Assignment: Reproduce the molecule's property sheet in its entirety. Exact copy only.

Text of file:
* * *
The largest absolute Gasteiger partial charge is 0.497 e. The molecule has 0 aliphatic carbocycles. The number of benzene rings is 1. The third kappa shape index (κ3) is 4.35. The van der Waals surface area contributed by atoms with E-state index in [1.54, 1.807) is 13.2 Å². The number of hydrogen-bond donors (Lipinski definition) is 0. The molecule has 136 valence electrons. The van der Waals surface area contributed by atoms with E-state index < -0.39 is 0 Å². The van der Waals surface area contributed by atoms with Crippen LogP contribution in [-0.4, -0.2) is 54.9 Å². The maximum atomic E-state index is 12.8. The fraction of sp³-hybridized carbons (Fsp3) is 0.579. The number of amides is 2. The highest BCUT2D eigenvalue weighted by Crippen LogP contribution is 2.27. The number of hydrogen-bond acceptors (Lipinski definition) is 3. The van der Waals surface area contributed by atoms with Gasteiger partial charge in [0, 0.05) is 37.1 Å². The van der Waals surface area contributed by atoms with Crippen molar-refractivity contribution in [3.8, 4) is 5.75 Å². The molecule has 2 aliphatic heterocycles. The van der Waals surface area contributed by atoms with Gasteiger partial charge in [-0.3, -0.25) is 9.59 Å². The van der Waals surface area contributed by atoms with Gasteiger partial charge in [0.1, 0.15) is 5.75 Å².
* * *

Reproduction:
The largest absolute Gasteiger partial charge is 0.497 e. The molecule has 0 aliphatic carbocycles. The number of benzene rings is 1. The third kappa shape index (κ3) is 4.35. The van der Waals surface area contributed by atoms with E-state index in [1.54, 1.807) is 13.2 Å². The number of hydrogen-bond donors (Lipinski definition) is 0. The molecule has 136 valence electrons. The van der Waals surface area contributed by atoms with E-state index < -0.39 is 0 Å². The van der Waals surface area contributed by atoms with Crippen LogP contribution in [-0.4, -0.2) is 54.9 Å². The maximum atomic E-state index is 12.8. The fraction of sp³-hybridized carbons (Fsp3) is 0.579. The number of amides is 2. The highest BCUT2D eigenvalue weighted by Crippen LogP contribution is 2.27. The number of hydrogen-bond acceptors (Lipinski definition) is 3. The van der Waals surface area contributed by atoms with Gasteiger partial charge in [0, 0.05) is 37.1 Å². The van der Waals surface area contributed by atoms with Crippen molar-refractivity contribution in [3.8, 4) is 5.75 Å². The molecule has 2 aliphatic heterocycles. The van der Waals surface area contributed by atoms with Gasteiger partial charge in [-0.3, -0.25) is 9.59 Å². The van der Waals surface area contributed by atoms with Gasteiger partial charge in [0.1, 0.15) is 5.75 Å².